Find somewhere else, stray feeders told

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Cats to Stay Army member Jean Williams and Paihia Cat Colony founder Betty Chapman. Photo / APN
Cats to Stay Army member Jean Williams and Paihia Cat Colony founder Betty Chapman. Photo / APN

Volunteers barred from feeding stray cats at a Paihia reserve have been given a temporary reprieve so they can find another location.

The Far North District Council says it is sticking with its intention to have the cat colony's feeding station removed from a public reserve in central Paihia - but it's not rushing to force the issue and will allow time for the cat benefactors to find an alternative site.

In-house legal counsel John Verry said the council had a responsibility to act on a resolution by the Bay of Islands-Whangaroa Community Board calling for the feeding station to be removed and the "unlawful practice" of feeding the cats on the reserve to stop.

However, the council was mindful of animal welfare concerns and wanted to give the volunteers reasonable time. "The council is, in fairness to all parties, offering an opportunity for those responsible for feeding the cats on the reserve to seek other alternatives which are lawful," Mr Verry said.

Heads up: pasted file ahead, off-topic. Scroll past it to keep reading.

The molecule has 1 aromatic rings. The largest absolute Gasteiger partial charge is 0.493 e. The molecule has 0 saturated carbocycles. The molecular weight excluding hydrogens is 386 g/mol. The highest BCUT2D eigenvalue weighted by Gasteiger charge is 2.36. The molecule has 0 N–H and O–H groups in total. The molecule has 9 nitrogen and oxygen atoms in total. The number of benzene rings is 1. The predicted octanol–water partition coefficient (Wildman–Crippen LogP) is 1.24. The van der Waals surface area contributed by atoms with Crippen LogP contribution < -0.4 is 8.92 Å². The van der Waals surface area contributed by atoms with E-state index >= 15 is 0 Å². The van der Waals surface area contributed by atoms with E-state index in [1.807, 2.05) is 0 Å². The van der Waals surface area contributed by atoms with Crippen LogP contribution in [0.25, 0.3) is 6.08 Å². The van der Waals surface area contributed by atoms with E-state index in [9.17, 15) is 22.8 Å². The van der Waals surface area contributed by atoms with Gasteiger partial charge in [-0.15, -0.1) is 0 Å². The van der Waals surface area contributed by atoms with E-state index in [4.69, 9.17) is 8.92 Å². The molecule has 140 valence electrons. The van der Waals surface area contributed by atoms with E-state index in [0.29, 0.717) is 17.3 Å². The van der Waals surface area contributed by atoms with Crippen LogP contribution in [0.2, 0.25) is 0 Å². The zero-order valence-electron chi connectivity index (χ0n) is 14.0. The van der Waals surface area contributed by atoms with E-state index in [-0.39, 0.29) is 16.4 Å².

The real issue appeared to have been lost in a highly emotive debate that had raged over the cats internationally and had involved cyber bullying.

The issue for the board was whether permitting a cat feeding station on a recreation reserve was lawful.

"The remedy is now in the hands of the cat benefactors. A constructive way forward is for them to find somewhere other than a reserve for their cat-feeding activities."

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